Boston Leaders Expect New GE CEO Flannery to Stay on Immelt’s Path

Jeff Immelt has struggled to please Wall Street during his nearly 16 years as General Electric’s chief executive. The question now is whether his successor, John Flannery, can deliver on Immelt’s vision while also blazing new trails and reinvigorating the company’s stock performance.

Flannery, named the next CEO of GE on Monday, will spend the next few months meeting with investors, customers, and employees, and reviewing “all aspects of the company,” a spokeswoman said in an e-mail. Bloomberg quoted Flannery saying he will evaluate GE’s (NYSE: GE) various businesses “with speed and with urgency and with no constraint.”

But, despite the potential for changes, the early prediction among some local business leaders is that the 55-year-old Flannery will continue down the path Immelt has put GE on, broadly speaking. If that’s the case, it could bode well for the business community in GE’s new home base of Boston, as well as for startups and other potential partners in sectors like industrial software, healthcare technology, energy, and 3D printing.

“I wouldn’t expect a real departure from the strategies that Jeff put forward,” said Michael Greeley, a co-founder and partner at Boston-based healthtech venture firm Flare Capital Partners. “I think Jeff made a lot of the hard decisions.” (GE is a “strategic partner” of Flare, and the corporation’s venture capital arm has co-invested in startups with Flare, Greeley said. He has met with Immelt a few times but isn’t close to him, he added.)

Immelt (pictured above, left) transformed GE into a “simpler” and “deeper” company, Flannery (pictured above, right) said during a town hall discussion broadcast live Monday on Facebook. Under Immelt, GE got out of the appliances and plastics industries, sold NBC Universal, divested much of its capital business, and announced it plans to sell its lighting business—its oldest legacy. Meanwhile, the giant corporation made acquisitions in areas like energy, life sciences, software, avionics, and 3D printing.

“My guess is they’ve probably got the portfolio of businesses close to what they want it to be,” Greeley said. “Then you’ll see them doubling down, is my guess, on some of the core pieces of that.”

The overarching goal has been to shift GE to a more digital-focused industrial firm—or at least that’s the narrative Immelt has been pushing.

“GE’s digital-first transformation is a sound strategy, and I’d be surprised if they changed course,” said Tom Hopcroft, president and CEO of the Massachusetts Technology Leadership Council, in an e-mail.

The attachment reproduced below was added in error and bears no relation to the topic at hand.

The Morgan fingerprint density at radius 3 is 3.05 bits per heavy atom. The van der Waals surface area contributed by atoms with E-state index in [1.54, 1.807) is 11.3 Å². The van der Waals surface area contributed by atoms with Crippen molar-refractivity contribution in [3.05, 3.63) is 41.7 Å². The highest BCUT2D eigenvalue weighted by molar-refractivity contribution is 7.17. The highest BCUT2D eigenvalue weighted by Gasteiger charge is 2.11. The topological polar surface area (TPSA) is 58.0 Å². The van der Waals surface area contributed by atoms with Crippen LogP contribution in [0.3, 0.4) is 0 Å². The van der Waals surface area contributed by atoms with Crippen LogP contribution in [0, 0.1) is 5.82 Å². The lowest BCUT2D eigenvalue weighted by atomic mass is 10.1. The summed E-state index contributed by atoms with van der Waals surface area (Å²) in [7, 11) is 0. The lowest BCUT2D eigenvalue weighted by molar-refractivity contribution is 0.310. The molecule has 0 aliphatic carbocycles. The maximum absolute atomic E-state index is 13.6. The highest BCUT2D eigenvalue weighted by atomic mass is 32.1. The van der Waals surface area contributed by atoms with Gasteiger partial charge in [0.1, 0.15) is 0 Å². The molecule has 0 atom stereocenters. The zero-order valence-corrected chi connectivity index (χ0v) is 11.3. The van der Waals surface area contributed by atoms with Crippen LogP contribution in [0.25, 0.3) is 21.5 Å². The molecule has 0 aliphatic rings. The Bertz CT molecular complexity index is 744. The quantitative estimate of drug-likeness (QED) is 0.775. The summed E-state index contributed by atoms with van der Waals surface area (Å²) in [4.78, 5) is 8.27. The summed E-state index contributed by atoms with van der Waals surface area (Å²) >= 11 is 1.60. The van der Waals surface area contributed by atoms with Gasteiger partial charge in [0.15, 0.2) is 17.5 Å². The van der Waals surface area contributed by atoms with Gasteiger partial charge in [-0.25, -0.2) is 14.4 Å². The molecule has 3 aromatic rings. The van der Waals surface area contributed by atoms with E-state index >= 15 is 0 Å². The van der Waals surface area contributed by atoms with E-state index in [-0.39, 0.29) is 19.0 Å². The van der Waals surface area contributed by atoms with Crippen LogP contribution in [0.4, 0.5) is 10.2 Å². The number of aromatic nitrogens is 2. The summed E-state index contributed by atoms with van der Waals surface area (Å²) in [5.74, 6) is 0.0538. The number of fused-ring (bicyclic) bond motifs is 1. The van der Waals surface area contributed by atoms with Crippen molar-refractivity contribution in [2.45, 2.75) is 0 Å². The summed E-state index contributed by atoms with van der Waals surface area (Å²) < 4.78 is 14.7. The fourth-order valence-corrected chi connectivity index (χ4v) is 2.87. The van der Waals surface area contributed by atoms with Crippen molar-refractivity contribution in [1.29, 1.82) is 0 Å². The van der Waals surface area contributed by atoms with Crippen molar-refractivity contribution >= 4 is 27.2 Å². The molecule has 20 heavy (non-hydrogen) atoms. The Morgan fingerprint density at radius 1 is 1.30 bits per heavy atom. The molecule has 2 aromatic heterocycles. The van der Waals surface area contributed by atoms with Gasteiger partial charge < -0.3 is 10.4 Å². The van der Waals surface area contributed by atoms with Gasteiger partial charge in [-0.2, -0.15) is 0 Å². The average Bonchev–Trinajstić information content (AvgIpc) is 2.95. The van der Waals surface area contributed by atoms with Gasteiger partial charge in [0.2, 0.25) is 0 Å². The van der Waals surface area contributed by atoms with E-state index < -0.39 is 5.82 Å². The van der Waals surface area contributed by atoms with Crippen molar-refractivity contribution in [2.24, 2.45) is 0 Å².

Flannery, who will assume the CEO role Aug. 1, seems poised to continue that emphasis. During the town hall, he said Immelt was “miles ahead of the world in redefining us as a digital industrial company.”

“He made a lot of transformative calls, and, frankly, courageous calls and, I would say, frequently lonely calls,” Flannery said. “We’re in an incredible position to go forward.”

Still, Wall Street investors haven’t been impressed with the company’s performance. Overall, GE’s stock has dropped 30 percent since Immelt took over for Jack Welch in 2001, making it the worst performer in the Dow Jones Industrial Average during that period, according to MarketWatch. At the same time, the S&P 500 index more than doubled, Reuters reported.

Wall Street signaled early approval of GE’s leadership transition. The company’s stock rose about 3.6 percent on Monday, closing at $28.94 per share. GE’s current market cap is $251.3 billion.

“People are expecting more bold steps with a new leader coming in to make his mark,” Greeley said. “You may see some big deals in those few verticals where they’re now much deeper.”

During the town hall discussion, Flannery said he thinks GE will be a leader in areas like digital products and 3D printing. He also noted the potential to grow GE’s already-large healthcare business, which Flannery led for the past three years in Chicago. GE Healthcare makes products like medical imaging equipment. The digital strategy comes into play in this business, as well—GE is trying to make the software that runs those machines more sophisticated.

“I think we’re just scratching the surface of what we can be with that business,” Flannery said of GE Healthcare.

It’s worth noting that Immelt also ran GE Healthcare before he was tapped for GE’s top post.

“I’m thrilled that the successor is another GE executive that ran their healthcare business,” Greeley said. “That’s clearly a strong signal to the market where they think an important part of their future lies.”

The timing of the CEO announcement caught Greeley and other local leaders by surprise. GE began the process of relocating its global headquarters from Fairfield, CT, to Boston last year, and Immelt has made efforts to connect with the local business community. He also bought a home in Boston’s Back Bay neighborhood last year, the Boston Globe reported.

“It felt like his agenda [at GE] is not quite complete,” Greeley said, pointing out that Immelt is only 61.

GE has recently faced pressure from activist investor Trian Fund Management to cut costs and make other changes. But GE said the CEO changeup is part of a succession plan six years in the making, with the board deciding four years ago that the summer of 2017 would be the timing for the transition.

Hopcroft wasn’t surprised by the announcement, given … Next Page »

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Jeff Engel is a senior editor at Xconomy. Email: jengel@xconomy.com Follow @JeffEngelXcon

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